Today is Martin Luther King Day. It takes on a bit more meaning in my house this year since we just saw Selma, which reminded us that MLK kept pushing and pushing when he knew his life was at stake.
It led to a conversation with Frosh Spew--she said she had learned that the appearance of the Confederate battle flag on state flags in the South was not something that had been around since the Civil War but was a response to the Civil Rights Movement. Yep. So, the flag came to symbolize not the war and whatever heritage might be involved but opposition to Civil Rights. Which means it stands FOR segregation. It stands for Voter Suppression. It stands for ... White Supremacy.
It is just that simple--that the timing of its re-emergence as a symbol means that the heritage that is bound up with the confederate battle flag is not brotherhood in battle in the Civil War or States' Rights but racism.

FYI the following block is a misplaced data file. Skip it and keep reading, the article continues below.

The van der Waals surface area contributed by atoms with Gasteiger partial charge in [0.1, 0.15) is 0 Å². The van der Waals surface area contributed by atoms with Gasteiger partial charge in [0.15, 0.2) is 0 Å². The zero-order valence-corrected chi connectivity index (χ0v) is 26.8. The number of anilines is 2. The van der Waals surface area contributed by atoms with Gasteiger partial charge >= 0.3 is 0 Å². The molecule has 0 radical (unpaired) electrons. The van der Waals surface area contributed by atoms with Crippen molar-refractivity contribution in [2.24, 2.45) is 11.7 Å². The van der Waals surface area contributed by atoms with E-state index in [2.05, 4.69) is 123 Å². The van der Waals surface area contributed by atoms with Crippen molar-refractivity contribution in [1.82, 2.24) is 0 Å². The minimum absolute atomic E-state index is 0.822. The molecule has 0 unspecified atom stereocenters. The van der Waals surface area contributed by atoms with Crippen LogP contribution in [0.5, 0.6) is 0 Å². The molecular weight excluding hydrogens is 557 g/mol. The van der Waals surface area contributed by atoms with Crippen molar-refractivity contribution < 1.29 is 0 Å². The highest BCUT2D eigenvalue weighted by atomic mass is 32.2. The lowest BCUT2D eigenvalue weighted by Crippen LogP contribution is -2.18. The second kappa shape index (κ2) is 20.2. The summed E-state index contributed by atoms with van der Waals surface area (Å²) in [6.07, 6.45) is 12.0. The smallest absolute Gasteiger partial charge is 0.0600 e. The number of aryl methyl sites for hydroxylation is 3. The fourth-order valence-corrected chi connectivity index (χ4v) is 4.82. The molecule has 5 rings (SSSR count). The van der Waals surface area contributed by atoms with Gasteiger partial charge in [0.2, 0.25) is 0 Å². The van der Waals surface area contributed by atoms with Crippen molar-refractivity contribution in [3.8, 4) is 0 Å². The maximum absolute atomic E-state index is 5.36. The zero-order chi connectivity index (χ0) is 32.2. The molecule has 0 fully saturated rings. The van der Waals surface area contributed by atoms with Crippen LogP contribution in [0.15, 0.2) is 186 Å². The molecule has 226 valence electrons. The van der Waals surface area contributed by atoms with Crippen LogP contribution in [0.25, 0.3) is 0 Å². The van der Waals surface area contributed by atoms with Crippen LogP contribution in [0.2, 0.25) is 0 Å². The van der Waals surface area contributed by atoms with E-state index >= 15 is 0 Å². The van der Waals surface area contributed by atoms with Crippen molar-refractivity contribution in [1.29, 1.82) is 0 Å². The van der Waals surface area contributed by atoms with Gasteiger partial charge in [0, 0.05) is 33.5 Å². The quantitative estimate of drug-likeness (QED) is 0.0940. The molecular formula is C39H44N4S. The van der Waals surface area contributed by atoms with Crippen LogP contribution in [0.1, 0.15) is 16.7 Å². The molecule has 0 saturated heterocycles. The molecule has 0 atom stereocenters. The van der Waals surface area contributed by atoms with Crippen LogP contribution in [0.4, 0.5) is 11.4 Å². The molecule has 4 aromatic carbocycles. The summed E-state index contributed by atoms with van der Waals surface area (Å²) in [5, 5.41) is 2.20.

Which is why I am appalled to find out today something that I did not know or had forgotten: that in some places in the South, MLK Day is also Robert E. Lee Day and Stonewall Jackson Day. FFS!!! It is perhaps the perfect way to diminish the day--combining MLK with those who fought to perpetuate slavery and White Supremacy.
Whenever I discuss inequality and discrimination with my daughter (racial, gender, whatever), I tend to emphasize the progress, and she always sees and finds unacceptable anything short of equality. She has tremendous impatience with the way the world is. A tremendous passion for seeking change. And, as a result, I have a hard time arguing with her. Because she is right.
As long as we have states continuing to lionize those that fought for inequality and politicians undermining the gains of MLK via Voterfraudfraud, we will need to be passionately impatient.